Authors

    Paolo Tonon ; Hannu Nurmi ; Kai Juoperi

    Date published

    2004

  • Use of on-line sensor technology for oil and machinery condition monitoring - case studies on real world applications and their use to predict machinery failure and extend oil change intervals Paper no. 150

    Authors

    Iain Lamont

    Shelf Location

    224a

    Abstract

    CIMAC Congress 2007 - Vienna Ever increasing demands to cut costs and manpower means an inevitable reduction in time-consuming laboratory based oil analysis. An alternative is therefore required. A range of on-line CMS (condition monitoring sensors) have been designed tested and placed in real world situations. These sensors detect parameters such as metallic wear debris emulsified and dissolved water viscosity and oil condition. These sensors provide the possibility of real time measurement of wear metals and oil condition at an economical cost. It is shown how this can be achieved in a number of cases including real and simulated failures. On-line sensor technology is presented for use in monitoring oil and machinery condition. Oil and machinery condition data has been collected from slow- and medium- speed diesel engines industrial and wind turbine gearboxes. This shows how oil change intervals can be extended and maintenance can be scheduled in advance. It is shown how well the sensors have performed and that real time assessments of machinery condition can be made from the data. The sensor development project described has now been completed and has resulted in full commercialisation of a suite of on-line oil conditions sensors.

    Authors

    Iain Lamont

    Date published

    2007

    Shelf Location

    224a

  • Effective fleet management strategy for floating assets - an operator's perspective

    Authors

    Subir Bhattacharjee ; Douglas R Angevine ; Robert E Sandstrom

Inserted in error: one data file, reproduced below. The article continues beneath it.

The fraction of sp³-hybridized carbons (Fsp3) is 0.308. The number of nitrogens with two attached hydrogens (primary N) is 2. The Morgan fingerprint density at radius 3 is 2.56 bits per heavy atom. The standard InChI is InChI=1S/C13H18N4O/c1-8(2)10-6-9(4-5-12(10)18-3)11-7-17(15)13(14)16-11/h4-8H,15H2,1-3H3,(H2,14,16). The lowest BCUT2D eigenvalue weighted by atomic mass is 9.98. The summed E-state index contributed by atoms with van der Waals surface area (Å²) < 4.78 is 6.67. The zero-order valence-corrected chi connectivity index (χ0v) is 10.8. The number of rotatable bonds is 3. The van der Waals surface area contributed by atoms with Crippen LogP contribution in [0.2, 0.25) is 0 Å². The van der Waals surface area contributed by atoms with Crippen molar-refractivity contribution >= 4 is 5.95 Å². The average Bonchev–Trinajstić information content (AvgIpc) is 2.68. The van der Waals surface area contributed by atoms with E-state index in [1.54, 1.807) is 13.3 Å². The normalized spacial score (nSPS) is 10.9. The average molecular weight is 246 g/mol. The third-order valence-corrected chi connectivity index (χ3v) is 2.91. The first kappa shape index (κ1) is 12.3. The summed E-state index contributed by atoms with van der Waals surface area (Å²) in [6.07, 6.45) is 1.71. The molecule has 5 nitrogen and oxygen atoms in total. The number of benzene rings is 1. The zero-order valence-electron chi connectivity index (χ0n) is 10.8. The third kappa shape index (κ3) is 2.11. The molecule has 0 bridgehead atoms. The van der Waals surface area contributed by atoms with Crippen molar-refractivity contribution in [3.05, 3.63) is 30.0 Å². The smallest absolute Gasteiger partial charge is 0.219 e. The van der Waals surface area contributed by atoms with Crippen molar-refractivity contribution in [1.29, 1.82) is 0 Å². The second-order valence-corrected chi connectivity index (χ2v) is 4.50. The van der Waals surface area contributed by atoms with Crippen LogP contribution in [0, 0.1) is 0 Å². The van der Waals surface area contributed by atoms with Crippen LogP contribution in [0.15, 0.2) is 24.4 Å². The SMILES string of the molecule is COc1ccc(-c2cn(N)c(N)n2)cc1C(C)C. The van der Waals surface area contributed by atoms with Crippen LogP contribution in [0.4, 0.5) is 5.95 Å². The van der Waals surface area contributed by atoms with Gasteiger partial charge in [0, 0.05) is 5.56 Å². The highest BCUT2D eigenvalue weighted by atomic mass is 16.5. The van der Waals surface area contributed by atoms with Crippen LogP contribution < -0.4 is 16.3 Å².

Date published

    2009

    Abstract

    Over the last ten years the numbr of floating assets has increased significantly for most operators. Many of these are in remote areas where a thoroughly planned and executed integrity management becomes all the more critical. Several of these fields are also in harsh environments with limited weather windows for routing maintenance. Some are in deepwater and have a very complex field architecture putting a higher demand on the integrity planning. Several of the assets especially the FPSO units are converted tankers with a long cumulative service life with its associated structural integrity challenges. All of these factors call for a well-planned integrity management system to ensure asset integrity and minimise production downtime. This paper provides a broad overview of a general framework adopted by EMPC (ExxonMobil Production Company) to promote and achieve performance excellence in asset integrity management across their global network of production operations. The general scope of the integrity and reliability management framework are discussed and also the organisation and the process by which the plan is executed the primary tools used including the RBI (risk-based inspection) plan the performance indicators used to measure the effectiveness of the program and the overall assessment and feedback used for continuous improvement of the system.